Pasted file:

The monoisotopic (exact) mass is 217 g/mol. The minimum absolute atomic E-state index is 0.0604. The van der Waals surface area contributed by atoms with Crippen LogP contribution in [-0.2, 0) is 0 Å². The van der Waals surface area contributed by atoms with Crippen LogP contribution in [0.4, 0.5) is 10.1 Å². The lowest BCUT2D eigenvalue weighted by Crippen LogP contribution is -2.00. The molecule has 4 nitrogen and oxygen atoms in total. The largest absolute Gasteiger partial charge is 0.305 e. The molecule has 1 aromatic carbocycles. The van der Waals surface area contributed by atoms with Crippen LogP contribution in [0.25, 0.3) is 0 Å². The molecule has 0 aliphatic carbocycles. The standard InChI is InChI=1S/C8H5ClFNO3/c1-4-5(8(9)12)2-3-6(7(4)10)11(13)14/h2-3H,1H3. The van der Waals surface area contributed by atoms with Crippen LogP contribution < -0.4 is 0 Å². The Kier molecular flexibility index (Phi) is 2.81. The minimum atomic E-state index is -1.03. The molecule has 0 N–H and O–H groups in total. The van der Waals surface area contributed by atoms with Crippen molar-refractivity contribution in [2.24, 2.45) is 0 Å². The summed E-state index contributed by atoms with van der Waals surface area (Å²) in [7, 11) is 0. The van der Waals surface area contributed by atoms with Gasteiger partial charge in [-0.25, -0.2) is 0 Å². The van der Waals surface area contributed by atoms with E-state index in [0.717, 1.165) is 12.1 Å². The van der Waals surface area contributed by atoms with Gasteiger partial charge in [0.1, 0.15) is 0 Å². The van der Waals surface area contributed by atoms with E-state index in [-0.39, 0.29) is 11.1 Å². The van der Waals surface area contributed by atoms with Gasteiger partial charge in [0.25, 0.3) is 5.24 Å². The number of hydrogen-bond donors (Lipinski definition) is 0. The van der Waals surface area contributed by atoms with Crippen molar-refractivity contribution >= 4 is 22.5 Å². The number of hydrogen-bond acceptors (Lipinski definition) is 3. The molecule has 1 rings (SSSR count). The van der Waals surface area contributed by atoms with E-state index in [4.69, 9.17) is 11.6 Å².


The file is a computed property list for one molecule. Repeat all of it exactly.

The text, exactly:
The monoisotopic (exact) mass is 217 g/mol. The minimum absolute atomic E-state index is 0.0604. The van der Waals surface area contributed by atoms with Crippen LogP contribution in [-0.2, 0) is 0 Å². The van der Waals surface area contributed by atoms with Crippen LogP contribution in [0.4, 0.5) is 10.1 Å². The lowest BCUT2D eigenvalue weighted by Crippen LogP contribution is -2.00. The molecule has 4 nitrogen and oxygen atoms in total. The largest absolute Gasteiger partial charge is 0.305 e. The molecule has 1 aromatic carbocycles. The van der Waals surface area contributed by atoms with Crippen LogP contribution in [0.25, 0.3) is 0 Å². The molecule has 0 aliphatic carbocycles. The standard InChI is InChI=1S/C8H5ClFNO3/c1-4-5(8(9)12)2-3-6(7(4)10)11(13)14/h2-3H,1H3. The van der Waals surface area contributed by atoms with Crippen LogP contribution < -0.4 is 0 Å². The Kier molecular flexibility index (Phi) is 2.81. The minimum atomic E-state index is -1.03. The molecule has 0 N–H and O–H groups in total. The van der Waals surface area contributed by atoms with Crippen molar-refractivity contribution in [2.24, 2.45) is 0 Å². The summed E-state index contributed by atoms with van der Waals surface area (Å²) in [7, 11) is 0. The van der Waals surface area contributed by atoms with Gasteiger partial charge in [-0.25, -0.2) is 0 Å². The van der Waals surface area contributed by atoms with E-state index in [0.717, 1.165) is 12.1 Å². The van der Waals surface area contributed by atoms with Gasteiger partial charge in [0.1, 0.15) is 0 Å². The van der Waals surface area contributed by atoms with E-state index in [-0.39, 0.29) is 11.1 Å². The van der Waals surface area contributed by atoms with Gasteiger partial charge in [0.25, 0.3) is 5.24 Å². The number of hydrogen-bond donors (Lipinski definition) is 0. The van der Waals surface area contributed by atoms with Crippen molar-refractivity contribution >= 4 is 22.5 Å². The number of hydrogen-bond acceptors (Lipinski definition) is 3. The molecule has 1 rings (SSSR count). The van der Waals surface area contributed by atoms with E-state index in [4.69, 9.17) is 11.6 Å².